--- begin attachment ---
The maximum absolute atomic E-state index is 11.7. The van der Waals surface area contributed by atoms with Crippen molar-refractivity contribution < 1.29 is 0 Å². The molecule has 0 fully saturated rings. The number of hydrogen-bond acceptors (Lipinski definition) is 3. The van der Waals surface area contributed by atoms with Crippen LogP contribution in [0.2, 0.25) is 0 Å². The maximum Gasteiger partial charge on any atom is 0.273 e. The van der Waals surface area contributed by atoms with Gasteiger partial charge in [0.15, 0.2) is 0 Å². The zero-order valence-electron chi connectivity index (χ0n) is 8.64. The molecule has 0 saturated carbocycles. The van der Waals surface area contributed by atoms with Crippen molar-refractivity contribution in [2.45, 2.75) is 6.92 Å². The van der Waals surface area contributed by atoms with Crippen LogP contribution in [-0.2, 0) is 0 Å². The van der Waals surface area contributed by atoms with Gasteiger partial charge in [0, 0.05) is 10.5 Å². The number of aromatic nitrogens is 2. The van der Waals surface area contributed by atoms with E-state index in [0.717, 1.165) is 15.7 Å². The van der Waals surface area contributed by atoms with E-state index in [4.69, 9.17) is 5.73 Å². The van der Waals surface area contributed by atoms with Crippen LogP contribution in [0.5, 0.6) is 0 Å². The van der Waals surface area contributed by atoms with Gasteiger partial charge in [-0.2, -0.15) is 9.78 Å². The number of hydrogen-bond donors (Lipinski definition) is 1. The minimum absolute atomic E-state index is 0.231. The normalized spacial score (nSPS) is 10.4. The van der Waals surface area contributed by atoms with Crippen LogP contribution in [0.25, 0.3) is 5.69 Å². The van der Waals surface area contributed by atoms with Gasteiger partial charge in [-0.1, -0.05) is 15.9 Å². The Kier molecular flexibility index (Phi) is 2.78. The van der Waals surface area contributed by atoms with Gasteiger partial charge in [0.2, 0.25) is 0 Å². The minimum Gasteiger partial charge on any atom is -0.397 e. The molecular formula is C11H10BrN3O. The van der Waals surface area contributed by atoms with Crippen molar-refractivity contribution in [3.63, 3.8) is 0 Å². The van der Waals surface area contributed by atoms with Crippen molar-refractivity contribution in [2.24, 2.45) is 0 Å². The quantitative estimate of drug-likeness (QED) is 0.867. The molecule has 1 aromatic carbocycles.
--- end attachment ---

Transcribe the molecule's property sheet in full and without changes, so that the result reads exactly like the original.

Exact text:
The maximum absolute atomic E-state index is 11.7. The van der Waals surface area contributed by atoms with Crippen molar-refractivity contribution < 1.29 is 0 Å². The molecule has 0 fully saturated rings. The number of hydrogen-bond acceptors (Lipinski definition) is 3. The van der Waals surface area contributed by atoms with Crippen LogP contribution in [0.2, 0.25) is 0 Å². The maximum Gasteiger partial charge on any atom is 0.273 e. The van der Waals surface area contributed by atoms with Gasteiger partial charge in [0.15, 0.2) is 0 Å². The zero-order valence-electron chi connectivity index (χ0n) is 8.64. The molecule has 0 saturated carbocycles. The van der Waals surface area contributed by atoms with Crippen molar-refractivity contribution in [2.45, 2.75) is 6.92 Å². The van der Waals surface area contributed by atoms with Crippen LogP contribution in [-0.2, 0) is 0 Å². The van der Waals surface area contributed by atoms with Gasteiger partial charge in [0, 0.05) is 10.5 Å². The number of aromatic nitrogens is 2. The van der Waals surface area contributed by atoms with E-state index in [0.717, 1.165) is 15.7 Å². The van der Waals surface area contributed by atoms with E-state index in [4.69, 9.17) is 5.73 Å². The van der Waals surface area contributed by atoms with Crippen LogP contribution in [0.5, 0.6) is 0 Å². The van der Waals surface area contributed by atoms with Gasteiger partial charge in [-0.2, -0.15) is 9.78 Å². The number of hydrogen-bond donors (Lipinski definition) is 1. The minimum absolute atomic E-state index is 0.231. The normalized spacial score (nSPS) is 10.4. The van der Waals surface area contributed by atoms with Crippen LogP contribution in [0.25, 0.3) is 5.69 Å². The van der Waals surface area contributed by atoms with Gasteiger partial charge in [-0.1, -0.05) is 15.9 Å². The Kier molecular flexibility index (Phi) is 2.78. The van der Waals surface area contributed by atoms with Gasteiger partial charge in [0.2, 0.25) is 0 Å². The minimum Gasteiger partial charge on any atom is -0.397 e. The molecular formula is C11H10BrN3O. The van der Waals surface area contributed by atoms with Crippen molar-refractivity contribution in [3.63, 3.8) is 0 Å². The van der Waals surface area contributed by atoms with Crippen molar-refractivity contribution in [2.24, 2.45) is 0 Å². The quantitative estimate of drug-likeness (QED) is 0.867. The molecule has 1 aromatic carbocycles.